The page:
By lrrn567 from Bristol, CT
Here are the recent answer to this question.
I also live in a mobile home. I have done a few things that I believe have helped with energy costs!! My home is not that old, so I have wonderful Lockheed windows, which help a LOT, but I also have a "chair railing" of paneling throughout, which adds a touch more help along the walls.
I make sure all blinds go down past the window sills in late afternoon, and they make really nice thermal curtains which will help as well. I put in a good quality carpeting in all rooms but the kitchen which help with the cold underneath the skirting. I also have heated pipes which (it may be my imagination) help too...lol.
I put something against all outer doors too. Was thinking of spray in insulation...but not sure of the cost. You may want to consider a kerosene space heater....not scary at all anymore, and a few dollars a day will keep the chill out. Hope you all have a warm and cozy winter!
If you have central heating, turn your heat up to about 72 degrees during the day. Your rooms may still feel cold. If so, get some space heaters for the rooms you spend the most time in such as your living room and your bedroom. You can get good space heaters at Fred Meyer for about $40 to $60 dollars. Get ones with a digital thermostat that will turn off and on automatically.
Run them only when your home. Insulating your home better is a long term goal you can work on as you get the money and have time. You can beef up the R-factor of your crawl space by adding some foam board insulation if you don't have a skirting with a high R-factor. Remember to cut vents in it if you do this. Good luck.
By Lorraine 06/03/2009
I called CL&P for help. It costs $75 dollars for them to come in to inspect. They do not install anything for insulation. I have to get a contractor to write out the price and they will rebate me about 8% of the cost. Wanted to get this info back to all of you that were trying to help me.
By Cyinda 06/01/2009
Here's some tips that I've posted that may help you::
I hung new throw rugs on my walls (as tapestries) for insulation...
You can also buy those stick-up carpet tiles (or use double-backed carpet tape on the back of carpet samples then hang on the wall as "art")
Insulate windows with bubble wrap year round:
In our area they have help for free winterizing:
There's a powder you can add to paint that's supposed to help insulate
---> insulating additive for paints:
http://www.nansulate.com/energy_eff ... htm?gclid=COrMsputzJcCFRqgnAodsUQT7g
Since you live in a mobile home (like I do) I thought you might find this info valuable too:
Spray & forget siding, roof & deck cleaner:
* Here's some great tips from other ThriftyFun readers:
Winterizing Your Steel Doors
Do It Yourself Weatherstripping
By Lorraine 05/31/2009
Thank you for your responses. I will call tomorrow to see if someone can help me.
I'll keep everyone posted as this goes.
By Sandi 05/30/2009
Dear Cumberland: Please don't advise paper in the walls. It gets wet and even if it doesn't, it is a horrible fire hazard.
Heat rises, so do go to the local community action agency and get an energy audit. If you qualify you can get the belly board redone, which is a band of sheathing under the trailer that holds in the insulation. Chances are yours has been eaten away by critters and or time. Good luck.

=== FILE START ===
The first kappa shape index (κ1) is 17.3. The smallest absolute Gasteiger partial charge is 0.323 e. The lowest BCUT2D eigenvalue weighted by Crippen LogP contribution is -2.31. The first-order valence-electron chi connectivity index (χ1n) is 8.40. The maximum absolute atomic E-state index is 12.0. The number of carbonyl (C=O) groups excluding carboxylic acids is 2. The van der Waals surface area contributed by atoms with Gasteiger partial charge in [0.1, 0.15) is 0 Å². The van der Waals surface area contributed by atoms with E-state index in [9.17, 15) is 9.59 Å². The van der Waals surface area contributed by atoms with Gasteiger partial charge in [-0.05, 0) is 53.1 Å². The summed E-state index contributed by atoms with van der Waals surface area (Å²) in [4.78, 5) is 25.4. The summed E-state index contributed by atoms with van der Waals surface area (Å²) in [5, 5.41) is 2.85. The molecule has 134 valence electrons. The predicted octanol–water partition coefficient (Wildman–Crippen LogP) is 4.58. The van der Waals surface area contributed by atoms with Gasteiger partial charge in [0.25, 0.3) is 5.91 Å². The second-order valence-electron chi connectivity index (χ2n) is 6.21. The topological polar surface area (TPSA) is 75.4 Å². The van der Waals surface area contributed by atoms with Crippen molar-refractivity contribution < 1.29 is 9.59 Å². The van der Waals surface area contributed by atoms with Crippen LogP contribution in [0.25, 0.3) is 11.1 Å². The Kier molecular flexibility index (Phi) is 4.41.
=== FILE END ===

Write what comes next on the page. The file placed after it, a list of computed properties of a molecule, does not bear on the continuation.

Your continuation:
By Paula Jo C. 05/30/2009
Go to the "community action agency" found in the county office of your area court house; they have helped my friend with her mobile home issues. Ask a clerk in the court house where these folks are and they can point you in the right direction. Good luck and keep us posted on what you do.
By Cricket 05/30/2009
I also live in a badly insulated mobile home. It took me a long time, but I took one wall at a time, took down the entire wall, and replaced the insulation with better grade and more of it. Then I replaced the wall board (I forget what it's called). As each room got done, I repainted or wallpapered. Now my home is a lot better insulated and my electric bill has gone way down.
It sounds like a lot bigger job than it really is. I did all this by myself. But by breaking it down to one wall at a time, it made it a lot easier, plus the cost was a lot easier to bear too, because I didn't have to pay for it all at once, or put it on a charge card with exorbitant interest rates.
By cathy333 05/30/2009
Call your local Community Action Agency. Ask about their Weatherization Program. If you're income elegible, which it sounds like you are, they will inspect and insulate your home for free! It's my belief that all of these Non-Profit Agencies have been given more money through the Stimulus Package.
Newspaper is a great insulator. Apply it to the walls like you were making a paper-mache pinata. After you have a thick layer built up, you can paint it or cover the whole thing with fabric - see the DIY tips on how to make fabric stick to walls. My neighbor was renting and wanted temporary wallpaper and used the fabric technique - it was amazing. So your place will be warm and fabulous. (But don't smoke inside).
By Patricia Eldridge05/28/2009
Go to a thrift store or the attic of a friend or relative, or go to www.freecycle.com and get curtains or decorative sheets to put up on the wall. Line them with old blankets. You can hang them with push pins. While you're there, get loads of rugs to put on all of your floors, even on top of carpet as heat will be lost downward. While you're at it, cover the inside of your windows with plastic, you can buy inexpensive plastic storm windows at the Dollar Store, and make "draft-dodgers out of old fabric to put at the bottoms of ALL of your doors (interior as well as exterior). Keep the doors to unused rooms shut. Wear heavy socks and put plenty of snuggly blankets and throws on your furniture to snuggle up with in the evening.
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